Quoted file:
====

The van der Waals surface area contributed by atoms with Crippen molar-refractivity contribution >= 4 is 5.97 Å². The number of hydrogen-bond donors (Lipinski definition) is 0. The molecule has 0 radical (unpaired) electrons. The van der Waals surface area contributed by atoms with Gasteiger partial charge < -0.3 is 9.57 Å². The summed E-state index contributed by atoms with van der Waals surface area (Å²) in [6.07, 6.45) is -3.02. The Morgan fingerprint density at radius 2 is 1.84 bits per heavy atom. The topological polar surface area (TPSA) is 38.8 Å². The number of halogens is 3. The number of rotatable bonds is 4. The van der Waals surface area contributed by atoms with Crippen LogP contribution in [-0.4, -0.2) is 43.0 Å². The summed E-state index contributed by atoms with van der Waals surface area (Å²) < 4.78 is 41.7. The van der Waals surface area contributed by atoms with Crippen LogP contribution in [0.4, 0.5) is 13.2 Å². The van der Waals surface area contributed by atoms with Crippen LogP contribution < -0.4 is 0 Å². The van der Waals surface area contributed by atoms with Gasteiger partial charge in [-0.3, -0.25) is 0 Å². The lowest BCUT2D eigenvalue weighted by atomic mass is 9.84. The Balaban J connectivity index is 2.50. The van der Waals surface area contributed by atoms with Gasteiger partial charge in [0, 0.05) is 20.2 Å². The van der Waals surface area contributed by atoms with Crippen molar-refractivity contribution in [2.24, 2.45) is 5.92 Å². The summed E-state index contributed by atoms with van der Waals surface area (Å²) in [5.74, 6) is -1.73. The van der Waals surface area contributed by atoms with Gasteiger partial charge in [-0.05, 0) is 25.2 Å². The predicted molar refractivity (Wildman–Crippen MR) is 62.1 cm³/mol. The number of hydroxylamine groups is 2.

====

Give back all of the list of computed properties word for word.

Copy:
The van der Waals surface area contributed by atoms with Crippen molar-refractivity contribution >= 4 is 5.97 Å². The number of hydrogen-bond donors (Lipinski definition) is 0. The molecule has 0 radical (unpaired) electrons. The van der Waals surface area contributed by atoms with Gasteiger partial charge < -0.3 is 9.57 Å². The summed E-state index contributed by atoms with van der Waals surface area (Å²) in [6.07, 6.45) is -3.02. The Morgan fingerprint density at radius 2 is 1.84 bits per heavy atom. The topological polar surface area (TPSA) is 38.8 Å². The number of halogens is 3. The number of rotatable bonds is 4. The van der Waals surface area contributed by atoms with Crippen LogP contribution in [-0.4, -0.2) is 43.0 Å². The summed E-state index contributed by atoms with van der Waals surface area (Å²) < 4.78 is 41.7. The van der Waals surface area contributed by atoms with Crippen LogP contribution in [0.4, 0.5) is 13.2 Å². The van der Waals surface area contributed by atoms with Crippen LogP contribution < -0.4 is 0 Å². The van der Waals surface area contributed by atoms with Gasteiger partial charge in [-0.3, -0.25) is 0 Å². The lowest BCUT2D eigenvalue weighted by atomic mass is 9.84. The Balaban J connectivity index is 2.50. The van der Waals surface area contributed by atoms with Gasteiger partial charge in [0, 0.05) is 20.2 Å². The van der Waals surface area contributed by atoms with Crippen molar-refractivity contribution in [2.24, 2.45) is 5.92 Å². The summed E-state index contributed by atoms with van der Waals surface area (Å²) in [5.74, 6) is -1.73. The van der Waals surface area contributed by atoms with Gasteiger partial charge in [-0.05, 0) is 25.2 Å². The predicted molar refractivity (Wildman–Crippen MR) is 62.1 cm³/mol. The number of hydroxylamine groups is 2.